import ApiClient from '../api/ApiClient'
import MockAdapter from 'axios-mock-adapter'
import store from '../../store'

const userId = 'test123'

const getListResponse = {
  game_1: {
    interest_count: 0,
    key: 'game_1',
    user_is_interested: false,
  },
}

const apiClient = new ApiClient()

const mockNetworkResponse = () => {
  const mock = new MockAdapter(apiClient.getClient())
  mock.onGet(`/games/list/?user_id=${userId}`).reply(200, getListResponse)
}

When writing the test, I needed to:

  • Dispatch the fetchGamesSummary async action.
  • Check the result type was fulfilled i.e. matches how I defined my extraReducers.
  • Check that the result from the dispatch matches the mock response.
  • Check that the games state reflects what I fetched from the API.

Putting it all together then...

import ApiClient from '../api/ApiClient'
import MockAdapter from 'axios-mock-adapter'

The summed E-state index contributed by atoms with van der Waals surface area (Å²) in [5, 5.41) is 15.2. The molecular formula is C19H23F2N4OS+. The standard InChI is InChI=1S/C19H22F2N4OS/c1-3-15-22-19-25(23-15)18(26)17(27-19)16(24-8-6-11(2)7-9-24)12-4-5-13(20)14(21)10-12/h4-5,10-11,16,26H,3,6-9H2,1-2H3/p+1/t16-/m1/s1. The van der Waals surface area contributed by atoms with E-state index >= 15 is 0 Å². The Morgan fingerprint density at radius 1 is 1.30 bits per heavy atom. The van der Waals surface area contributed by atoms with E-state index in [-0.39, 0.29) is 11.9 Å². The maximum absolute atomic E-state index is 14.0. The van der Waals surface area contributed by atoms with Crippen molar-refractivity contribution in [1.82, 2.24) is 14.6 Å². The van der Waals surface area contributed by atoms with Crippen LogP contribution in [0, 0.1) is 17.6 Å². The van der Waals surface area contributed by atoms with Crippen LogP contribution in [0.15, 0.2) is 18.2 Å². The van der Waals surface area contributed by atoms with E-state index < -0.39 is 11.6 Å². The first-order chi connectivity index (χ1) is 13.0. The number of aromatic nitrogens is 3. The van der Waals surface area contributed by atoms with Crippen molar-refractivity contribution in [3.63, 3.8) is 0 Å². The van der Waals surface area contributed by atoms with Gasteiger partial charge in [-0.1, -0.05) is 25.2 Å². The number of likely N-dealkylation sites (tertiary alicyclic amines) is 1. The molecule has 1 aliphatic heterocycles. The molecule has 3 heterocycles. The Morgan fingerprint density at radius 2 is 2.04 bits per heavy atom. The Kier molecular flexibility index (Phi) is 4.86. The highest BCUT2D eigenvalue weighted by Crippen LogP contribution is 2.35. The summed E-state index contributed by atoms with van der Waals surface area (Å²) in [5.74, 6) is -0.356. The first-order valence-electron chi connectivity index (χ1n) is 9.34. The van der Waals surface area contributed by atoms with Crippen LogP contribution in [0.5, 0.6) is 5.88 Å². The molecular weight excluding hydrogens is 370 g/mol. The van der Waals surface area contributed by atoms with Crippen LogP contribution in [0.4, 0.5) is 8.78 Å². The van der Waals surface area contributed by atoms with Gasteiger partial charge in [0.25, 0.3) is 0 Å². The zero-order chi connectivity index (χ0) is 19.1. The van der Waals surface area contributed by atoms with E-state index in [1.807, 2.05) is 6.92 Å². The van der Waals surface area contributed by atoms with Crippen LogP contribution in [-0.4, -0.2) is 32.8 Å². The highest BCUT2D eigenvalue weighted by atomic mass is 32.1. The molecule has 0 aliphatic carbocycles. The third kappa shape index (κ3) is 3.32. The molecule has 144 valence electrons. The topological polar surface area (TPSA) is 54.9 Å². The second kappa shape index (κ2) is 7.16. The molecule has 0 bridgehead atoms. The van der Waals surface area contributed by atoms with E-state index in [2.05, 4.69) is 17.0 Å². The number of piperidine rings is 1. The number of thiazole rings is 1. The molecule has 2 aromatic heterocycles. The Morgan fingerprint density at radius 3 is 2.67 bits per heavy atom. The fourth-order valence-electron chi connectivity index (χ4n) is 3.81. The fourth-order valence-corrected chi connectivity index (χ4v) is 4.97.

import store from '../../store'
// import your slice and types

const userId = 'test123'
const getListResponse = {
  game_1: {
    interest_count: 0,
    key: 'game_1',
    user_is_interested: false,
  },
}

const apiClient = new ApiClient()

const mockNetworkResponse = () => {
  const mock = new MockAdapter(apiClient.getClient())
  mock.onGet(`/games/list/?user_id=${userId}`).reply(200, getListResponse)
}

describe('Games redux state tests', () => {
  beforeAll(() => {
    mockNetworkResponse()
  })

  it('Should be able to fetch the games list for a specific user', async () => {
    const result = await store.dispatch(fetchGamesSummary(userId))
    const games = result.payload

    expect(result.type).toBe('games/fetch_list/fulfilled')
    expect(games.game_1).toEqual(getListResponse.game_1)

    const state = store.getState().games
    expect(state).toEqual({ games })
  })
})

Should be able to toggle interest for a specific game

With everything set up nicely now, this final test is relatively simpler to write. Just be sure to include the beforeAll block calling the mockNetworkResponse() (since ultimately, all your tests will be in this one file).

When writing this test, I needed to:

  • Dispatch the fetchGamesSummary async action to fill out our games state.
  • Dispatch the updateGameInterest action.
  • Check that the games state updates the interestCount and userIsInterested values correctly.